In summary, Evolution 2.8.1 is very slightly better than the last version I used, which I think was 2.6, and it's not bad enough that I'm uninstalling it as I write, but it do wish something decent would come along and put it (and me) out of its misery.


Finding old Apple computer specifications

For a long time I've used the lowendmac web site to answer questions about what exactly was in a particular Mac. One thing it was always useless for, though, was optical drives. Apple's tendency to label the best drive they offer at any given time a "SuperDrive", and the only alternative they ship at the same time a "ComboDrive" combined with lowendmac's verbatim use of those terms meant that you often couldn't tell what a particular machine's options were.

It turns out that all this time Apple themselves have had a better collection of their specifications at http://support.apple.com/specs/.

So, for example, I find that my dual G5 had:

SuperDrive (DVD-R/CD-RW)

Or, in more detail:

"Optical drive bay with SuperDrive (DVD-R/CD-RW) installed; writes DVD-R discs at up to 8x speed, reads DVDs at up to 10x speed, writes CD-R discs at up to 24x speed, writes CD-RW discs at up to 10x speed, reads CDs at up to 32x speed.

Finally, the build-to-order options were:

SuperDrive (DVD-R/CD-RW), Combo drive (DVD-ROM/CD-RW)

This contrasts with lowendmac's rather useless "8x SuperDrive standard on all models". I suggested to them a few months ago that they could usefully be a little more specific, but received a reply that made me wonder if they even spoke English.

Obviously, if you're on the console, you can ask System Profiler exactly what's fitted, and even find the manufacturer, model number, and firmware version. But sometimes you're not at the console, or you want to know what someone else's computer might have, or you're trying to remember what an old machine you no longer own had. Sometimes, as yesterday, you want to answer a question that the computer itself is unlikely to help with, such as "how heavy was my iPod?".

"apple specs" appears to be the most convenient Google string. I don't know why I've never come across it before. I'll have to remember to use Apple instead of "lowendmac" in future.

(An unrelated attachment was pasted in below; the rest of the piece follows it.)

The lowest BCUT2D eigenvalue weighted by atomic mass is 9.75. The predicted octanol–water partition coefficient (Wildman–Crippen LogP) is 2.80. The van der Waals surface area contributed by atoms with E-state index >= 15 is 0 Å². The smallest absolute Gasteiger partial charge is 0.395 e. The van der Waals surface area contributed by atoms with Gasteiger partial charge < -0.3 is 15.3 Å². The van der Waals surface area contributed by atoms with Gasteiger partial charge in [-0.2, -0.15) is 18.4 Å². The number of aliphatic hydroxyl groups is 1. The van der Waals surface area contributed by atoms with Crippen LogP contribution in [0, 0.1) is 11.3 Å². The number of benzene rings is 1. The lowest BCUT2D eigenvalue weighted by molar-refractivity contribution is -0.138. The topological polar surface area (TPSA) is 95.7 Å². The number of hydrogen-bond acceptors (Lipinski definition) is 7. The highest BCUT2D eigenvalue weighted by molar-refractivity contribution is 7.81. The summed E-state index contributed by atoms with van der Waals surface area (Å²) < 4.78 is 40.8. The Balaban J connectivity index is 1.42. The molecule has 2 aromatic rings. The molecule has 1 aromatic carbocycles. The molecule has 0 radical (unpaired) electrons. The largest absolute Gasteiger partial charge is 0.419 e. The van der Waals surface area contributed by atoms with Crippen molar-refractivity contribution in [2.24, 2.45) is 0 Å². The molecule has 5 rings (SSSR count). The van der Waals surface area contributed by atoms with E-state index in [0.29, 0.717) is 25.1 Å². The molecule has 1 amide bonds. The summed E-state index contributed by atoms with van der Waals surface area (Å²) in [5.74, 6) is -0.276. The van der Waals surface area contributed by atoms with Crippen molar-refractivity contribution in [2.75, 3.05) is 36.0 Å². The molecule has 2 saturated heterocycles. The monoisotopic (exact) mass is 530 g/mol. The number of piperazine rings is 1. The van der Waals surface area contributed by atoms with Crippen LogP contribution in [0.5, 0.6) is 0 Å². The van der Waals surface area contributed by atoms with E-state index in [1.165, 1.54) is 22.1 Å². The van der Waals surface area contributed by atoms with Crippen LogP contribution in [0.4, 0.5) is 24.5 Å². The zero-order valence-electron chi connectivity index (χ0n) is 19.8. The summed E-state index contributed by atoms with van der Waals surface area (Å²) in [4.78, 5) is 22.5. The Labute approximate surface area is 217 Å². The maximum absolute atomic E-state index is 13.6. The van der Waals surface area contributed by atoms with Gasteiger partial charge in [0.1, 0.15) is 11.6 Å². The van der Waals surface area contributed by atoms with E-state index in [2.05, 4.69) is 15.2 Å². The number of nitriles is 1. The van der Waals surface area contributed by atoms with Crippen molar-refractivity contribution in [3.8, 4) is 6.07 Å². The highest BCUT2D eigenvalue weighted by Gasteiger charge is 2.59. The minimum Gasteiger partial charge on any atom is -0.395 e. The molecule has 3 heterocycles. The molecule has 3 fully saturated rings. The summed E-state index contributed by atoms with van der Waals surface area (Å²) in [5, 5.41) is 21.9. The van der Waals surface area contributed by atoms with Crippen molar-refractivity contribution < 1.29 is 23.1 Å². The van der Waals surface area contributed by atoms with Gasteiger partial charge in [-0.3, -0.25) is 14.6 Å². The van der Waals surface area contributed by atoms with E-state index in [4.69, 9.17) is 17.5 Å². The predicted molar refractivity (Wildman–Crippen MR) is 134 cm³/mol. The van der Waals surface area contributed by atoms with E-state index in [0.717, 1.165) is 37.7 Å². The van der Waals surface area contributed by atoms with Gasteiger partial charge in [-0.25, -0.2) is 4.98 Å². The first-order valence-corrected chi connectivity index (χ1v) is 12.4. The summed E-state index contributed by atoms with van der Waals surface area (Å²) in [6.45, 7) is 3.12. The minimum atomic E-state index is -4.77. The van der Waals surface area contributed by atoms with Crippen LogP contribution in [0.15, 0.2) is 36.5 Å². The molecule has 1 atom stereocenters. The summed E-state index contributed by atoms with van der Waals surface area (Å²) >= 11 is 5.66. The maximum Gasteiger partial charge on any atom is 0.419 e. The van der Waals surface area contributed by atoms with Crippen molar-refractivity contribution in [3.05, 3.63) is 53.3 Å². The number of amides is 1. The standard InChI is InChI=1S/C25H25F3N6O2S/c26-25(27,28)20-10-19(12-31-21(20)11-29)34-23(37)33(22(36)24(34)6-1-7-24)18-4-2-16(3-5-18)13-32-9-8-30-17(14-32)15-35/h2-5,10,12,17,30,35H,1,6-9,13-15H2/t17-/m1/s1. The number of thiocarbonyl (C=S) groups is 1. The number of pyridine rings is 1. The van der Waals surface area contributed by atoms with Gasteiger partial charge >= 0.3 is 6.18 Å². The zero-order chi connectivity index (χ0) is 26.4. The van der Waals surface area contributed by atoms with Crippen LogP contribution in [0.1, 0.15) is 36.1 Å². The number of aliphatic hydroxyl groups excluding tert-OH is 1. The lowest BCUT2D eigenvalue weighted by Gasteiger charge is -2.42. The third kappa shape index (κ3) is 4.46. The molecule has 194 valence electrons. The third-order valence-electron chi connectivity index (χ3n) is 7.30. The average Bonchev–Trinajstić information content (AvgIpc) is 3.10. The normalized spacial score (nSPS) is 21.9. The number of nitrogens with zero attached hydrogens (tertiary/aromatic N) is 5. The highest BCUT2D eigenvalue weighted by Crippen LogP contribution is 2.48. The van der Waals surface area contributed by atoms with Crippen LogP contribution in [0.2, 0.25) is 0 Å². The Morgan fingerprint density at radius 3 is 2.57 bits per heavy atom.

Bidi text input in Swing is enabled by default

I helped someone out last week when they had trouble with a text field in a Java application. The symptom was that they were using their application's find functionality, entering a search string, and the text had "suddenly" become right-justified in the field. At the same time, the caret had grown a little triangular ear.

It was obvious (to me; the user was mystified and convinced it was a problem with the application) that they'd accidentally switched to right-to-left text entry, but it wasn't obvious how to switch back. It was probably a toggle, but if they couldn't remember what they'd pressed in the first place – and they couldn't – that was of no help.

I tried searching the web, but didn't find anything explaining how to toggle between left-to-right and right-to-left text entry in a Java Swing application. This post is so that next time I need this information, I don't have to read the JDK source again.

It had to be part of the DefaultEditorKit, so I started looking there. Sure enough, there's a ToggleComponentOrientationAction there. It's in the collection of default actions, but its name isn't public, for some reason. (There are a few other actions whose names aren't public too.) Anyway, searching for the value of the constant, "toggle-componentOrientation", it turns out to be bound in all of the standard LAFs to "control shift o".

So if you're using a Java application and your text entry is suddenly right-justified and caret looks slightly strange, hit control-shift o and things will go back to normal.